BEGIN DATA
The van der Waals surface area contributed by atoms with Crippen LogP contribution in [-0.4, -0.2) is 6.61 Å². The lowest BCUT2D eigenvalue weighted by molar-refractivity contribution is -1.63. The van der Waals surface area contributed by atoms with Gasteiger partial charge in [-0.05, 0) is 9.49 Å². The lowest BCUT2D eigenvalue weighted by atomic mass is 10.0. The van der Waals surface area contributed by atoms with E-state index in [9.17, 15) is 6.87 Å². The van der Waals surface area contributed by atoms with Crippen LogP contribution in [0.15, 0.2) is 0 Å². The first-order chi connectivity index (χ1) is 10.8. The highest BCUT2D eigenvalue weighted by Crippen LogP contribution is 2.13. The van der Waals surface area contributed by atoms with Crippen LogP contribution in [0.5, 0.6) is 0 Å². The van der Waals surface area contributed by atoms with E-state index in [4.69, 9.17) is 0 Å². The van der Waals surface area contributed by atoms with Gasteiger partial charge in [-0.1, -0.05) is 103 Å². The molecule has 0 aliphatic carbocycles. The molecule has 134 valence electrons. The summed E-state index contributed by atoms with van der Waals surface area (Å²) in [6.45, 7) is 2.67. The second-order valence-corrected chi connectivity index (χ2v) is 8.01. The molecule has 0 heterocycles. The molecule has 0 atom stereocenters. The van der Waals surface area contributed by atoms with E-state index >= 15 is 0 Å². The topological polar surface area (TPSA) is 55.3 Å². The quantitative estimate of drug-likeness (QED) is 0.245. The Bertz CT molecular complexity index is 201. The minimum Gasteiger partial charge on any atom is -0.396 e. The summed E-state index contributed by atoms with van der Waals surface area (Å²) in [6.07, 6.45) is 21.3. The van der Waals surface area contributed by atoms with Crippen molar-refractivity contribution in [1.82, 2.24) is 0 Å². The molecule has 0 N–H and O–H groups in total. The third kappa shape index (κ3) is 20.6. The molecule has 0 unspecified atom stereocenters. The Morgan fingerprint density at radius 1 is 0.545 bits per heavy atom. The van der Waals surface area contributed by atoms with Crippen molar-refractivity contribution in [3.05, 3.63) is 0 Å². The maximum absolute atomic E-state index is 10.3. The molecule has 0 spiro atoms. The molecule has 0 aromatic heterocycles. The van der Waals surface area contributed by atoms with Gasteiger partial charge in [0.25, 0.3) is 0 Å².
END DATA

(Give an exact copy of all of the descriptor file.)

The van der Waals surface area contributed by atoms with Crippen LogP contribution in [-0.4, -0.2) is 6.61 Å². The lowest BCUT2D eigenvalue weighted by molar-refractivity contribution is -1.63. The van der Waals surface area contributed by atoms with Gasteiger partial charge in [-0.05, 0) is 9.49 Å². The lowest BCUT2D eigenvalue weighted by atomic mass is 10.0. The van der Waals surface area contributed by atoms with E-state index in [9.17, 15) is 6.87 Å². The van der Waals surface area contributed by atoms with Crippen LogP contribution in [0.15, 0.2) is 0 Å². The first-order chi connectivity index (χ1) is 10.8. The highest BCUT2D eigenvalue weighted by Crippen LogP contribution is 2.13. The van der Waals surface area contributed by atoms with Crippen LogP contribution in [0.5, 0.6) is 0 Å². The van der Waals surface area contributed by atoms with E-state index in [4.69, 9.17) is 0 Å². The van der Waals surface area contributed by atoms with Gasteiger partial charge in [-0.1, -0.05) is 103 Å². The molecule has 0 aliphatic carbocycles. The molecule has 134 valence electrons. The summed E-state index contributed by atoms with van der Waals surface area (Å²) in [6.45, 7) is 2.67. The second-order valence-corrected chi connectivity index (χ2v) is 8.01. The molecule has 0 heterocycles. The molecule has 0 atom stereocenters. The van der Waals surface area contributed by atoms with E-state index >= 15 is 0 Å². The topological polar surface area (TPSA) is 55.3 Å². The quantitative estimate of drug-likeness (QED) is 0.245. The Bertz CT molecular complexity index is 201. The minimum Gasteiger partial charge on any atom is -0.396 e. The summed E-state index contributed by atoms with van der Waals surface area (Å²) in [6.07, 6.45) is 21.3. The van der Waals surface area contributed by atoms with Crippen molar-refractivity contribution in [1.82, 2.24) is 0 Å². The molecule has 0 N–H and O–H groups in total. The third kappa shape index (κ3) is 20.6. The molecule has 0 unspecified atom stereocenters. The Morgan fingerprint density at radius 1 is 0.545 bits per heavy atom. The van der Waals surface area contributed by atoms with Crippen molar-refractivity contribution in [3.05, 3.63) is 0 Å². The maximum absolute atomic E-state index is 10.3. The molecule has 0 spiro atoms. The molecule has 0 aromatic heterocycles. The van der Waals surface area contributed by atoms with Gasteiger partial charge in [0.25, 0.3) is 0 Å².